Three days into the New Year, many of us are in resolution mode. Some of us have long failed them. Others are still holding on. But as we crank up New Year’s plans for diets, Bible reading, and exercise, let’s not forget the one thing God values most in the creature; humility.
Humility is the virtue of every virtue, and the grounds of all godliness. It’s no exaggeration to say that any pursuit of humility will do you good at all times and in every sphere of life. And pride, the lacking-opposite, is the thing which God says he is against. Though things like pride and self-actualization might be more culturally en vogue than ever, God still hates them.
If you’re like me, you didn’t master humility in 2017. So, whatever priorities we have for 2018, or any year, let’s consider putting humility high on the list. Here are a couple specifics to keep in mind if, like me, you would do well to pursue humility this year.
- Fight against feeling sorry for yourself.
I don’t know all the reasons why, but a victim mentality has become culturally fashionable these days. It seems like there is more of the mentality than there are victims. Pride wants to be the victim, not because it’s self-deprecating, but self-worshiping.
Pastors, perhaps you’ve felt sorry for yourselves at times. Someone had a bigger church or bigger salary. You have the harder church and the slimier Diotrephes. Others, we have the harder trial; the tighter finances; the tougher relationship. And it may be the case. But feeling sorry for ourselves has got to be off-limits. Whatever the case, humility steers away from this upside-down pride.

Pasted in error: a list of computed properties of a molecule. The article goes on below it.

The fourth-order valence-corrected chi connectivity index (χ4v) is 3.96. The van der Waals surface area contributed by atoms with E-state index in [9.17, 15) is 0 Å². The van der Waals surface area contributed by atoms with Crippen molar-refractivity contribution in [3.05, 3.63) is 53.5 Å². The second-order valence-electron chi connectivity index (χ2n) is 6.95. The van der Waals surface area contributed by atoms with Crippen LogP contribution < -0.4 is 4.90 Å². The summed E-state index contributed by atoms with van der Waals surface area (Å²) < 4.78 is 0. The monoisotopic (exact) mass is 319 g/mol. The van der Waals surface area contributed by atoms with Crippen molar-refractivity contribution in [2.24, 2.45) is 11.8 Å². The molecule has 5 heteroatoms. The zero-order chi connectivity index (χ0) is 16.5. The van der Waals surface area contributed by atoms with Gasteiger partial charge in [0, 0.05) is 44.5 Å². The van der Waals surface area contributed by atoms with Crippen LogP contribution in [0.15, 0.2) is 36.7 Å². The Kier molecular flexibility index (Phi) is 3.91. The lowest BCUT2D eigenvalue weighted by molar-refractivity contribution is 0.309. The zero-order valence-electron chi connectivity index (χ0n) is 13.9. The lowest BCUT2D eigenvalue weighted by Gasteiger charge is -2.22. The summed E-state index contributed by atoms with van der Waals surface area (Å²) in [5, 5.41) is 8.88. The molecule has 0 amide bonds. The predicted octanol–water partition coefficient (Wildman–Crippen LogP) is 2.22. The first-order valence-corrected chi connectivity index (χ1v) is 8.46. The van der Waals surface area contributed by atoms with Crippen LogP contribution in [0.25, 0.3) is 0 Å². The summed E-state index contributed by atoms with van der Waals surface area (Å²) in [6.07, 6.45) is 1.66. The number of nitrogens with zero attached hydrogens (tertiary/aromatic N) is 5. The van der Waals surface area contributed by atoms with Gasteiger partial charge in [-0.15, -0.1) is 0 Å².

Hard stuff happens and will happen this year. It’s a blessing when there’s another to weep. But, let us beware. Fight against feeling sorry for yourself. Slay self-pity. That will help our humility over this next year.
- Stop talking about what bothers you so much.
There are times to sound the alarm. But dispense it more with an eyedropper, and less with a dumptruck. And don’t make yourself the reference point. Things might be bothersome, but it matters little if it bothers you.
God hasn’t asked you to be the spokesperson for your pushed buttons. He hasn’t even asked us to have buttons.
Beware of appointing yourself as the “this-bothers-me-so-I’m-gonna-tell-you-about-how-I’m-bothered” social media warrior. Focus more on being a warrior against the dirty dishes in your house and the remaining sin in your heart. It’ll help with humility. Speaking of which…
- If you have to be offended, be offended at the log in your eye.
Taking offense has become a fad. If you’re good enough at it, you can boost your self-actualization and your Twitter ratings.
Let’s step back from social media, angry news, and our own, perhaps, hair-trigger emotions at times. And in our own relationships, let’s ask, “Do I need to be offended at what so-and-so said?”, and, “Why am I irked?” At times, it’s possible that we want to be offended.
- Welcome some correction into your life.
Few practices further humility like this one. However, it’s amazing how seldom so many of us embrace it, and yet consider ourselves mature in the faith. When was the last time we asked someone close to us one or two ways we could grow in christlikeness? Our spouse? Our parents? Our roommate? Our pastor? Fellow church-leaders?